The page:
The couple who pick up a lottery ticket they find in the street and then claim the win.
The trainee solicitor who receives an incorrect Amazon delivery and fails to return it.
The nurse who chooses not to correct a dementia patient when she says her husband, who died several years previously, is coming to see her today.
These are the types of scenario that were discussed at yesterday’s conference entitled “Confronting Dishonesty: The significance of context in considering liability”.
Held in the conducive surroundings of the Moot Court in the Law School at Keele University, this was an event that ANHH was delighted to sponsor. With luminaries in the room and online from the fields of academia, law, health sciences, ethics, and governance, the day afforded a rare opportunity to reflect on an issue of unrecognised importance and hidden complexity.
If you return to those example scenarios, all three could reasonably be assessed as “dishonest” - but convene a jury of one’s peers to consider them and the decisions might be interesting. With the lottery winners, do people respond differently if it's something that "everyone would do"? With the solicitor, it might not ever get to a court, but in a regulated industry it could result in them being struck off. And, with the nurse, everyone could understand why they did what they did.
I felt privileged to participate in the panel discussion, offering a focus of corporate and clinical governance. My learning from the event?
1) Dishonesty has two dimensions – the conduct (what was done), and the context (why they did it). The former legal test (Ghosh) allowed for this separation of the objective and the subjective, but the current test (Ivey) asks only if the “conduct was dishonest by the standards of ordinary decent people”. The research described by one speaker yesterday has found that (not surprisingly) jurors don’t think in one dimension. And how do you define “ordinary decent people”?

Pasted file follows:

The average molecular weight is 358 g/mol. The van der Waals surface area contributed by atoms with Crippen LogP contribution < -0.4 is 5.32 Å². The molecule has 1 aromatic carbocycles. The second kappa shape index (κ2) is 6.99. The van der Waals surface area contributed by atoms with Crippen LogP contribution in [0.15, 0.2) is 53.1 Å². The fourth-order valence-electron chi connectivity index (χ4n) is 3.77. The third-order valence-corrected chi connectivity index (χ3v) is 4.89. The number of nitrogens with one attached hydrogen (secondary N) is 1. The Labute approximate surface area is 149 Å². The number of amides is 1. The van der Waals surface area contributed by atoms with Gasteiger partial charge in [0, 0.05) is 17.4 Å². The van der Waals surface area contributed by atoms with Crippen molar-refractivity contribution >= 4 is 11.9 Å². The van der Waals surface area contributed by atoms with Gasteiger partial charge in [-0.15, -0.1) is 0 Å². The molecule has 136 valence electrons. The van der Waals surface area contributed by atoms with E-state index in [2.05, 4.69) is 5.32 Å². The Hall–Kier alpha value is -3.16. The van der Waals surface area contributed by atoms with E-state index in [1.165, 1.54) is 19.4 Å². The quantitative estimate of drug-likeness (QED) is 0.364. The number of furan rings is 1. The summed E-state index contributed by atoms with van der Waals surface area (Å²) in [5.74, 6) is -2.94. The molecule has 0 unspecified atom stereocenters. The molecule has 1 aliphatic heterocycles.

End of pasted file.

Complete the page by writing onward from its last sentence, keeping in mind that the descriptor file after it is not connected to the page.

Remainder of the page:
2) Linked to the above, dishonesty is not always a bad thing. The field of medical ethics merely mirrors the intricacy of clinical practice where not telling the truth can sometimes be different from telling a lie. For every example of prima facia dishonesty – Mid Staffordshire, Shrewsbury, Chester, Shipman – there are many more nuanced minutiae. “In good faith” is another dangerous generalism, but there will always be a need to consider circumstance. What can one infer from someone’s dishonesty? What might have been their reasoning and state of mind? Is it in anyway justifiable?
3) Dishonesty breeds dishonesty. Here’s a moot point for you to reflect on when sipping your tea – which is worse: failing to take a patient’s observations when they are due or creating a record to suggest you have taken them when you haven’t? I can hazard a guess at your opinion, but both are wrong in a professionally regulated setting.
4) In governance, as in life, it’s always best to tell the truth. Just as it’s not acceptable to deal in half-truths in clinical governance, so it’s never right to withhold information in corporate governance. Misleading someone cannot be justified as a means to protecting or relieving stress; “best interests” is a weak defence.
5) Public servants have a public, professional duty. A nurse or a doctor or a civil servant or a teacher or a police officer or an MP hold that position 24 hours a day, not just when they are “in the office”. Trust and credibility aren’t confined to working hours. I’ve written previously about the Principles of Public Life; just as it’s instructive that 3 of the 7 relate to today’s theme (integrity, openness, honesty), so it’s no coincidence that every code of professional practice or corporate governance code places honesty and truthfulness at their core.
ANHH will return to this theme in the future. We hope to do more with our friends at Keele’s Law and Nursing Schools, and elsewhere, to consider this both practically and intellectually.
In the meantime, as ever, please drop us an email if you want to discuss or have a governance challenge that we can work with you to address.